Getting More Scientific About Tableting

Feb. 23, 2010
Last month brought news of resources and newer techniques being brought to bear on tableting.

The IPS Expert Group, created at the last International Pharmaceutical Federation (FIP) congress in Istanbul, is examining the root cause of tablet sticking and other tooling issues. Its goal is to use the principles of pharmaceutical Quality by Design to optimize tooling.

Leading the group are Tom Sam of Schering-Plough, Gabriele Betz of the University of Basel’s Industrial Pharmacy Lab and Dale Natoli of Natoli Engineering Co. As demand continues for higher manufacturing speeds, direct compression formulas and improved product quality, sticking is becoming more common, and cannot simply be solved by slowing speeds or adjusting tooling. The group is looking for companies interested in contributing to this research by providing information on specific sticking issues and their resolution. Those selected will be listed as contributors in the IPS Expert Group’s final report. Results will be reported on at the 2011 FIB Congress in Hyderabad, India. Those interested should contact Dr. Sam at [email protected].

At the same time, analytical technology vendors are working on solutions to facilitate the use of PAT to optimize tableting. TeraView has been working with the equipment vendor Oystar Manesty, and with Liverpool and Cambridge Universities in the U.K. to demonstrate its terahertz sensors’ capability to measure the coating thickness distribution on a batch of tablets, online, in real time and within a production-scale coating pan.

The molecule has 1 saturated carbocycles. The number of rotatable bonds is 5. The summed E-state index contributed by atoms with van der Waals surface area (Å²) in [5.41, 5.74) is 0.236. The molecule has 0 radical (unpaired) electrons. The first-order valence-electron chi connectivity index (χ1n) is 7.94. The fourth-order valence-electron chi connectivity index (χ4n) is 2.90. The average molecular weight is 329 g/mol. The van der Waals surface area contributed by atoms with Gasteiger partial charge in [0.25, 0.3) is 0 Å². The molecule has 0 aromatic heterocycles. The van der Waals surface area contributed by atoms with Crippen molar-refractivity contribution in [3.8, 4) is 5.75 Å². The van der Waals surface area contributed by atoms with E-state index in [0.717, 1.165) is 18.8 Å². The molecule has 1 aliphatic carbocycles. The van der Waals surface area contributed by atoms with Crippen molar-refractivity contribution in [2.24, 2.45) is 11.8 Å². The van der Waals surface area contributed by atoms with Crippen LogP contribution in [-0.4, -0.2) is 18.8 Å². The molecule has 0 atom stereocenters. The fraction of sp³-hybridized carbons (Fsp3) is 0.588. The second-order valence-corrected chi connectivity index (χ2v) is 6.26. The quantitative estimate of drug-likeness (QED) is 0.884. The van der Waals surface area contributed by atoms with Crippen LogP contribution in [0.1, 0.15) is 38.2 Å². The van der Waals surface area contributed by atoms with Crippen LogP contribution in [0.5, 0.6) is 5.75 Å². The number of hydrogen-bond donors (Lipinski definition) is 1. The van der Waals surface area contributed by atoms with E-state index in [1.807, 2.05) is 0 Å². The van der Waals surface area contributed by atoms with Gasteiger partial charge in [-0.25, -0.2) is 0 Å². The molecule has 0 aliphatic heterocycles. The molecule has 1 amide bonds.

TeraView claims that its measurements require no calibration and are made on individual tablets, allowing users to assess tablet-to-tablet and batch-to-batch variability. Alternative techniques, such as NIR, measure multiple tablets, the company says. “It is well documented that not all tablets in a batch are of the same quality,” said Don Armone, TeraView’s CEO, “and this method offers a quick and easy way of measuring and ultimately controlling this variability. It builds on the considerable body of work to date with our existing pharma customers and with the FDA.”
Among other vendors actively examining tableting applications is Malvern Instruments, which has published an application note showing how data from its SyNIRgi NIR chemical imaging system can be used to reverse engineer tablets, offering extensive information about formulation and processing. NIR can offer more information about tablet manufacturing than HPLC, according to the application note, “NIR Chemical Imaging for Tablet Deconstruction: A Case Study for Solid Dosage Forms,” and can be downloaded at